LGBTQ Magazine

377A: Engagement Or Withdrawal?

By Iwillsurvivesg @iwillsurvivesg

Bryan ChoongIn 2007, I was traveling on the Benjamin Sheares Bridge as I read the news about the unsuccessful repeal of Section 377A. To my left was the magnificent Singapore skyline. I thought to myself, what a beautiful country, and yet I felt like a second-class citizen. What was the point of me holding a pink identity card? I was on the verge of leaving the country. Eventually, I chose to stay on and did whatever I could.

As I was preparing for the affidavit in support of the constitutional challenge in January this year, I found this 2009 article in the Journal of Counseling Psychology. It’s titled “Balancing Dangers: GLBT Experience in a Time of Anti GLBT Legislation”. The article describes and explains clearly the feelings I had back in 2007. It must also be quite applicable for many of my friends right now, after hearing the High Court judgment on the evening of 9 April 2013.

The journal article was about a research study on how American LGBT individuals felt about initiatives that challenged LGBT rights. Two clusters of responses resonated with me most:

  • “Initiatives lead to constant painful reminders that I’m seen as less than human by our government and public laws”; and
  • “The irrationality of anti-GLBT initiatives and movements is baffling, painful, and scary; we are not who they say we are.”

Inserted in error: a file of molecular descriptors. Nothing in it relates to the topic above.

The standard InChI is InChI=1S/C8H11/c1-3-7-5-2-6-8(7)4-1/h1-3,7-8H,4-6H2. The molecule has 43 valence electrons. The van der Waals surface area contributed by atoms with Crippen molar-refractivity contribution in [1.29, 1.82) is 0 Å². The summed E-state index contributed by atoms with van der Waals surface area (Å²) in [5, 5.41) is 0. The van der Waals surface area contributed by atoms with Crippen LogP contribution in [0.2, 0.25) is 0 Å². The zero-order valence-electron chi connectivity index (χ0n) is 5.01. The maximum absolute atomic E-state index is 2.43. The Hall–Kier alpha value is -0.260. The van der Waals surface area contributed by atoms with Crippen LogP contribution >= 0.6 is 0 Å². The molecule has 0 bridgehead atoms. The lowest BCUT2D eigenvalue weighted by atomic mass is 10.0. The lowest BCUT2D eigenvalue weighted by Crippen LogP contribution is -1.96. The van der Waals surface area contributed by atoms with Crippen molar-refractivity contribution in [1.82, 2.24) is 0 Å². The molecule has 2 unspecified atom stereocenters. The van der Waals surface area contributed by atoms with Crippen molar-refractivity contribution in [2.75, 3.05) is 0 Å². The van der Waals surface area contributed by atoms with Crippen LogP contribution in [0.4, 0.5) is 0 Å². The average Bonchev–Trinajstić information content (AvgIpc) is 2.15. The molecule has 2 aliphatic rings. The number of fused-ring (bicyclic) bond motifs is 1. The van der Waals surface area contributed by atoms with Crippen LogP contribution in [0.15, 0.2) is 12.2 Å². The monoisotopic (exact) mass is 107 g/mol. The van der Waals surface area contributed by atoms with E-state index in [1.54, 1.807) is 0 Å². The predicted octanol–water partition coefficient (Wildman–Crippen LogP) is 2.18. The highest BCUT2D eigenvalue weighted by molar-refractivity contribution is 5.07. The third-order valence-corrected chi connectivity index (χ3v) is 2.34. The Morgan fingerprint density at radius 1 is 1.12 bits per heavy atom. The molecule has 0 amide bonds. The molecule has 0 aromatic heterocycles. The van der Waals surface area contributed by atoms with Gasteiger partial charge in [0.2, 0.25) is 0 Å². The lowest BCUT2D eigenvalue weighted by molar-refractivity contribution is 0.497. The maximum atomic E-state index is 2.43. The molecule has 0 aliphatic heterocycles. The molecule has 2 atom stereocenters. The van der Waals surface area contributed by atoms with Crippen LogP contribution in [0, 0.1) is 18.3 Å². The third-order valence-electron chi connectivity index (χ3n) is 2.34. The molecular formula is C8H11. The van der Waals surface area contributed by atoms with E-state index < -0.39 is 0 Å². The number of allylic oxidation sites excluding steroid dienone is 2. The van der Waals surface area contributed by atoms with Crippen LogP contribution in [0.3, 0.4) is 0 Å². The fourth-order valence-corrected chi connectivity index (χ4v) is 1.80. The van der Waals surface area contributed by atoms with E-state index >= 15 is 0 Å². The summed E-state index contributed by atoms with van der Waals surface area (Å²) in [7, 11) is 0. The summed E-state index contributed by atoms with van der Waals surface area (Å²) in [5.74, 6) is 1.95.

The article ended with the participants talking about balancing between engagement and withdrawal. Participants described experiencing tension, because engagement to fight homophobic sentiments or movements could result in increased hurt, fear, and anger, but withdrawal could result in continued invisibility and discrimination.

It is important for us to embrace what we are feeling and understand how the latest development in Singapore affects us emotionally and psychologically. How this may translate into a fight or flight response from us. It is only natural for some to have passing thoughts of just wanting to pack up and leave the country, just like I had those same thoughts back in 2007. It is also understandable that many are worked up and angry.

What is more crucial is we recognize that this is a bump in the road, continue to do what we can and get ourselves better informed and organised. For those who do not have a chance to be directly involved, do not feel disempowered because there is plenty of work left to be done. You too can play a part.

pavementStart by telling your personal story to your closest straight allies and explain how you are affected by Section 377A.

Start by telling your clueless LGBT friends about Section 377A.

Start by reminding your angry LGBT friends not to give up.

In life, we do not always get to use the road we paved, but we can still do it for others.

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The original version of this article was posted on Facebook by Bryan Choong, who is center manager of Oogachaga Counselling and Support, a counseling and personal development organization for lesbian, gay, bisexual, transgender  and questioning (LGBTQ) individuals

To read more about Section 377A of the Penal Code in Singapore, here are some links:

Penal Code (Chapter 224), Section 377A: Outrages on decency

SgWiki article

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